Q: Who prayed with new believers in Boston when the crowds were too large to handle?
A: Billy Graham and his team, along with some spur-of-the-moment volunteers.
On New Year’s Eve 1949, Billy Graham and his team held their first major evangelistic gathering in Boston. Media reports expressed skepticism over whether people would be interested in spending New Year’s Eve at a revival service instead of a party.
When the service was packed to capacity, it sparked a two-week-long surge that drew more than 100,000 people to various venues across Boston, as Mr. Graham preached the Gospel of Jesus Christ.
The response to the nightly invitations to accept Christ was often overwhelming. In those early days before the Billy Graham Evangelistic Association (BGEA) was formed, there sometimes wasn’t much advanced training for the volunteers who would come down to the front to pray with new believers. And sometimes there weren’t enough volunteers to respond to the crowds of people who came forward.
That was the case in Boston.
“Hence, all of us on the team—including Grady, Cliff, Bev, and myself—met with individual inquirers, helped by volunteers who stepped forward on the spur of the moment,” Mr. Graham wrote in his autobiography, Just As I Am.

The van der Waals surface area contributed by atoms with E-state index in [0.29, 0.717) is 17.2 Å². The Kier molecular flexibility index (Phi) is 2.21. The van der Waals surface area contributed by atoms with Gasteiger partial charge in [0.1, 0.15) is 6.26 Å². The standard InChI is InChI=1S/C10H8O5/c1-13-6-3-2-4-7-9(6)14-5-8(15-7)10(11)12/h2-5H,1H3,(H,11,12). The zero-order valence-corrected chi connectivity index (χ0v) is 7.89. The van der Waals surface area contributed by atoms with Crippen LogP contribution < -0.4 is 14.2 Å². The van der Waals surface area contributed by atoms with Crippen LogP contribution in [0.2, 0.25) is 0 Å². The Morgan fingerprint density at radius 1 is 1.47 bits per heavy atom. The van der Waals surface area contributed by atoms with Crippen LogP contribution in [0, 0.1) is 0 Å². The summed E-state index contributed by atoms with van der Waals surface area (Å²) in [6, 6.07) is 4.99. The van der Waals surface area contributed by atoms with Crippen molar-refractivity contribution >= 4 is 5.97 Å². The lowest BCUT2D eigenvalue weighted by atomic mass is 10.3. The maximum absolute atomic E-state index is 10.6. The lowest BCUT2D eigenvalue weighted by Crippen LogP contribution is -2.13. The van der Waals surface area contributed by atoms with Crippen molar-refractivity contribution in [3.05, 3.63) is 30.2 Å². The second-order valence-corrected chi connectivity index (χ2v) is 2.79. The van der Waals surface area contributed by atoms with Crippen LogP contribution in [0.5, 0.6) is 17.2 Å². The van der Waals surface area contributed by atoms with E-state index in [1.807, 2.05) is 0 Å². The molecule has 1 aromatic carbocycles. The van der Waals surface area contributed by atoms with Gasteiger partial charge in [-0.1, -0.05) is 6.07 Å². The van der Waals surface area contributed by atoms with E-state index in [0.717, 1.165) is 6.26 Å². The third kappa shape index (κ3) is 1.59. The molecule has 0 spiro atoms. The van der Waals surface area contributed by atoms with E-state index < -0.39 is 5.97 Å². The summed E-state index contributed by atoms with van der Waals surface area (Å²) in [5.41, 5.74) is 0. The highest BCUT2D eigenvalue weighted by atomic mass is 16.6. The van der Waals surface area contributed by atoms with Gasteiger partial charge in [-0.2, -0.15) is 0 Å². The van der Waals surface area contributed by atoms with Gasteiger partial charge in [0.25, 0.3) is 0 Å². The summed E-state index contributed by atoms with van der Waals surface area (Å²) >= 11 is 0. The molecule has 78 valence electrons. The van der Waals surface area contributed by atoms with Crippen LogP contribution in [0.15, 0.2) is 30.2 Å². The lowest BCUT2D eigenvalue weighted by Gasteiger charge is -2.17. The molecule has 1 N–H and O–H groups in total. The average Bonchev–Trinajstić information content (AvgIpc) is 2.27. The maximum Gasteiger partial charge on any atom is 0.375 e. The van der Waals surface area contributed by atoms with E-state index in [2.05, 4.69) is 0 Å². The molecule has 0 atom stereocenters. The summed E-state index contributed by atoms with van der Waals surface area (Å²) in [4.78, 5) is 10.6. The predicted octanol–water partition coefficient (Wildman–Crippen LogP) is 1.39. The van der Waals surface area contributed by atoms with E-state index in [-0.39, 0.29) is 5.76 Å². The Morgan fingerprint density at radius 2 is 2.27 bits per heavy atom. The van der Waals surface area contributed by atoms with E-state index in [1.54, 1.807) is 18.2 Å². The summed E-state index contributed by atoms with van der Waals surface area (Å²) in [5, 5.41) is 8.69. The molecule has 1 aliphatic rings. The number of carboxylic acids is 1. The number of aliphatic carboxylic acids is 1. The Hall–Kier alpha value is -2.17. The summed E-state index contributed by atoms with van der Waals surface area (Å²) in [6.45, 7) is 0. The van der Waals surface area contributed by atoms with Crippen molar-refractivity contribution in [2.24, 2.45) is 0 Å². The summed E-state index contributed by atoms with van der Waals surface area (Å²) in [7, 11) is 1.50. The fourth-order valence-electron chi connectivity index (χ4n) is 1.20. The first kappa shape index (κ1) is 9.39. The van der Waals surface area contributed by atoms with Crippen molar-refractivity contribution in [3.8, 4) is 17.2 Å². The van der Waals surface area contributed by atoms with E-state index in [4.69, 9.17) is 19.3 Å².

The BGEA was founded a short time later, and Mr. Graham’s team gradually developed a strategy for making sure each new believer received on-the-spot prayer and counseling, as well as the opportunity for long-term discipleship and Christian community through a local church.
To this day, the BGEA holds Christian Life and Witness (CLWC) courses in cities where Franklin Graham, Will Graham or another evangelist has been invited to preach the Gospel. Local Christians who want to be part of the Crusade event can take the courses, which teach them about how to share their faith with others and how to guide new followers of Christ. There are also resources available online that can help Christians share the hope of Christ with others.